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Harriet Beecher Stowe (1811-1896).
Chapter 1 of Uncle Tom's Cabin, showing the two columns of text used on each page Uncle Tom's Cabin; or, Life Among the Lowly. Boston: J.P. Jewett & Co.; Cleveland: Jewett, Proctor & Worthington, 1852.
Call Number: (SPL) PS 2954 .U5 1852a
Special Collections, Golda Meir Library

Originally a cheap paperback edition, this presentation of Uncle Tom's Cabin presented the lengthy work in only 162 pages by using a smaller typeface and dividing each page into two columns. It is here bound with:

A Key to Uncle Tom's Cabin; Presenting the Original Facts and Documents upon which the story is founded. Together with Corroborative Statements Verifying the Truth of the Work. Boston: J.P. Jewett & Co.; Cleveland: Jewett, Proctor & Worthington, 1853.

A Key to Uncle Tom's Cabin; Presenting the Original Facts and Documents Upon which the Story is Founded. Together with Corroborative Statements Verifying the Truth of the Work.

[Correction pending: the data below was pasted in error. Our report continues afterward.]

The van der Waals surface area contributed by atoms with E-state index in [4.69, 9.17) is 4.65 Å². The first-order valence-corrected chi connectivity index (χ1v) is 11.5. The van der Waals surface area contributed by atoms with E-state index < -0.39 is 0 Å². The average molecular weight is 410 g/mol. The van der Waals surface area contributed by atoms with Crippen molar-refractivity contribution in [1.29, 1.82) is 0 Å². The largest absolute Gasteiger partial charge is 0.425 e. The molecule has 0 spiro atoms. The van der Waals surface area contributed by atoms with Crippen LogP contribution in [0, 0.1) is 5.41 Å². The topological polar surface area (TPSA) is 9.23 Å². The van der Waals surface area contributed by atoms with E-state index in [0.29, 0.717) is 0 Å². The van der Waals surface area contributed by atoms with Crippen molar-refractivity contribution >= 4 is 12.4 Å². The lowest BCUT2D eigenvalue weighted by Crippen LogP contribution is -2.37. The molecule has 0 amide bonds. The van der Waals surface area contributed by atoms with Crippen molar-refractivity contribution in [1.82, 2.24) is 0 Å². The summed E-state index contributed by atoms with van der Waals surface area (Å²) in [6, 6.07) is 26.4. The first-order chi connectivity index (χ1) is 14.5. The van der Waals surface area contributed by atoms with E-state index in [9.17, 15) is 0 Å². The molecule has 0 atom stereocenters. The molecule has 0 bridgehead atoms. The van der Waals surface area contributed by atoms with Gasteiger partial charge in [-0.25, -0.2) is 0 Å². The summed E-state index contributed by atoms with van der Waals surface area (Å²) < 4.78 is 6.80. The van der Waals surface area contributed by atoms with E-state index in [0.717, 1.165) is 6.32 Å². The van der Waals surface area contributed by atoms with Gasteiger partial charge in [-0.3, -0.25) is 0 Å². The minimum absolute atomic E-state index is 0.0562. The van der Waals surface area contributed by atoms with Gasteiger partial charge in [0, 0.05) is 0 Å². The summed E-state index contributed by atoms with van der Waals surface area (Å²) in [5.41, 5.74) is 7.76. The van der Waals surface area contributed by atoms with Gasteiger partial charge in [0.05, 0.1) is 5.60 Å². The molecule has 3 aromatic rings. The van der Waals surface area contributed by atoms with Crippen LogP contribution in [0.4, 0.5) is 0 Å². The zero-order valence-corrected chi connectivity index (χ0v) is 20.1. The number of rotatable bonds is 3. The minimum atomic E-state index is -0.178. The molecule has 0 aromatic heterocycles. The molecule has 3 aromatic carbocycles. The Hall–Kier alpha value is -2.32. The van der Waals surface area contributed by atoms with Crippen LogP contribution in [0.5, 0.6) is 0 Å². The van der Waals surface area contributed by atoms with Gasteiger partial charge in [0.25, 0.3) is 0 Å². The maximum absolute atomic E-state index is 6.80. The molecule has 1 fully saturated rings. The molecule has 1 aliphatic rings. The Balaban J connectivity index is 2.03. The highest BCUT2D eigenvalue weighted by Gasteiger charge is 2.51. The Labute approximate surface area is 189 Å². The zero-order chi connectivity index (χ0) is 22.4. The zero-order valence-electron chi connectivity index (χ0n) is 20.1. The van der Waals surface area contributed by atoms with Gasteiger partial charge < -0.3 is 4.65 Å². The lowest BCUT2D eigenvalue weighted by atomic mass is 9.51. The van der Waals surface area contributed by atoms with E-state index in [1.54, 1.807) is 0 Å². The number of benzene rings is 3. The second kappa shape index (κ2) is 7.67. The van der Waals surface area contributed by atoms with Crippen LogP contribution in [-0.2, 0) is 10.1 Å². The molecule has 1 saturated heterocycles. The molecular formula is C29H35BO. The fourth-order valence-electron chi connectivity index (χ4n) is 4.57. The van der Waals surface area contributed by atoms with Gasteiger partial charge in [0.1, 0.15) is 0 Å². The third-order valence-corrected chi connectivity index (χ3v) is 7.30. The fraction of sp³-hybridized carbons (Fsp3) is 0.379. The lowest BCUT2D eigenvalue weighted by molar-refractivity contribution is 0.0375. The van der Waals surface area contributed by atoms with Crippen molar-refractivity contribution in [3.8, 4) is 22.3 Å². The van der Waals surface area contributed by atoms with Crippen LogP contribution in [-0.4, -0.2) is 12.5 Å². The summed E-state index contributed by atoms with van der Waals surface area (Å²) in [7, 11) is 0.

Alarmed by the abolitionist sentiment stirred up by Uncle Tom's Cabin, Southern critics attacked the work's credibility as a representation of slavery. Stowe became obsessed with proving the veracity of her sources, despite the critics' lack of effect on the work's popularity.

The Key to Uncle Tom's Cabin (1853) presented the primary sources to the work, grouped into models for each character, religious and legal arguments, with a detailed "Index." The materials included newspaper articles, Stowe's own arguments, and legal and scholarly treatises. The presentation is that of a reference work, however much of the prose is Stowe's personal defense of the work. Scholars have noted discrepancies in Stowe's accounts of the work's sources.


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Prepared by Christopher Barth, Virginia Haas, and Sarah McDaniel